Newcastle — Although I’ve lived in Newcastle only since 1996, I’ve been summering in South Bristol, ME since 1940, and have had the opportunity to watch its evolution. Our summer cottage (shown in the accompanying image) facing Witch Island has changed very little in the intervening years. Most everything else has changed a lot.
In those early days of WW II and shortly thereafter, the landscape was far more rustic and tranquil. Many of the lobstermen rowed to their traps, the outboard motor not yet available. Our Boothbay One Design sailboat (wood) was the only vessel moored in front of the cottage. Occasionally cruising yachts would anchor there. Now there are moorings everywhere; boats galore, mostly pleasure, with a few floats heaped with unsightly fishing gear. (Something to do with taxes. This summer a float piled with traps has even invaded the small passage between Witch and Rutherford Islands.) Farther down the cove, Henry Jones kept a string of yellow dories that glowed in the summer evening like an Impressionist scene painted at Arles. The bay was regularly populated with fish nets, supported by floats of real cork, herring being still available. The town had a grocery store (Nat’s I think it was) and we rowed to the town landing to shop there. Gas for the infernal combustion engine was rationed then (wish it still were).
Not everything was idyllic, of course. We were definitely not environmentally conscientious. One of my several (demeaning) nicknames was “Mr. Garbage,” because it was my job to haul waste to the float and heave it overboard. Our sewage emptied directly, and untreated, into the cove. Litter covered the shoreline. In this aspect things have improved. Witch Island, bought by Jane Sewall because my father was slow to make my offer, has been donated as a land trust and thereby saved from the fate of Rutherford. In those bygone days there was not a single mansion lining the shore of John’s Bay short of Christmas Cove.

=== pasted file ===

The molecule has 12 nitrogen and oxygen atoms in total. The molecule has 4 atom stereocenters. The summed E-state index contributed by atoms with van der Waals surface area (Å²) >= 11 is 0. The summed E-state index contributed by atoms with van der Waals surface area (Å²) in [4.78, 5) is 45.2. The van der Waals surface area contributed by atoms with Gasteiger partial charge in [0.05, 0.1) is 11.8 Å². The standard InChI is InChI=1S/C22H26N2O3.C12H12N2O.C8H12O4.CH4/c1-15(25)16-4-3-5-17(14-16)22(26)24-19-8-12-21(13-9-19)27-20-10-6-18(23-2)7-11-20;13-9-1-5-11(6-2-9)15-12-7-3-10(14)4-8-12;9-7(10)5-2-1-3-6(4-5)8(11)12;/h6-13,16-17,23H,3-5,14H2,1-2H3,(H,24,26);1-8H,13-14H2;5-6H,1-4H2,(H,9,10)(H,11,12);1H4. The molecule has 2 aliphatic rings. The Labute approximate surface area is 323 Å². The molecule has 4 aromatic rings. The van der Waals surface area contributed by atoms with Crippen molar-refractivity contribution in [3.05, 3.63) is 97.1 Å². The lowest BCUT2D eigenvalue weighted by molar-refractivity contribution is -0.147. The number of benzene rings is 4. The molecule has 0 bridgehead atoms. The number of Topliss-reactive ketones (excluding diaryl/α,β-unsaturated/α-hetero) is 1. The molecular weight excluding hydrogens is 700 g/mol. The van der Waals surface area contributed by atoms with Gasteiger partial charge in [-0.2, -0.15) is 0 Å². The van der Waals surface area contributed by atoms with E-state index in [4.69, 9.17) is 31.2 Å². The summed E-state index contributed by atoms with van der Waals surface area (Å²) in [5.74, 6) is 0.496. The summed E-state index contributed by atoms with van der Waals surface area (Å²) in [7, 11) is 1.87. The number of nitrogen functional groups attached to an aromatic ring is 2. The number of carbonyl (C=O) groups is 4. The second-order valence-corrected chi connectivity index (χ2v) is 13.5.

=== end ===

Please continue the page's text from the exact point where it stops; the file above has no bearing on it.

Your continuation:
Why am I rambling with an old man’s nostalgia? Also shown in the accompanying figure is a structure mounted on Camel Rock, the end of the reef extending from Witch towards Gem Island, beyond which lies the channel to the gut. Mounted atop the rock is a chair with a teddy bear. It appeared perhaps a decade ago.
I learned from Mike Nyboe, owner of Bittersweet Landing, that the chair was mounted in memory of Phillip Page, So. Bristol lobsterman. In the last years of his life Phillip spent most waking hours sitting in this chair at the South Bristol Co-Op. Anyone using it on his entrance was quick to defer. After Phillip’s death Mike fashioned the chair frame, loaded generator, torch and hammer drill onto his Boston Whaler and established the “memorial.” The teddy bear was a later addition. It apparently belonged to Wayne Eugley’s daughter who died of cancer.
All this was long ago, and while the monument was a novel and even poignant gesture, I feel it has outlasted its purpose. Furthermore, a moldy upholstered chair supporting a guano-soaked teddy is hardly an asset to the landscape. (I also wonder what are the rules for erecting a quasi-permanent structure on a public rock? I would sincerely appreciate a barrister’s explaining this to me. I would even promise to suspend, temporarily, my hectoring of that profession.)
Camel Rock is an old favorite of mine, prominent in the view from the cottage. I remember pictures of me or my sisters standing atop it, walking on water, when it was submerged at high tide. (That was a rare event in my youth. Now it happens with every tide, clear evidence of the rise in sea level.) It would like to see that rock denuded; restored to its natural state.
Perhaps we could have a “decommissioning” celebration to put this issue to rest. As a memorial it doesn’t serve much of a purpose as few people have any knowledge of why the bear/chair is there. I would be more than happy to bear any expense involved with the removal. Let’s do it.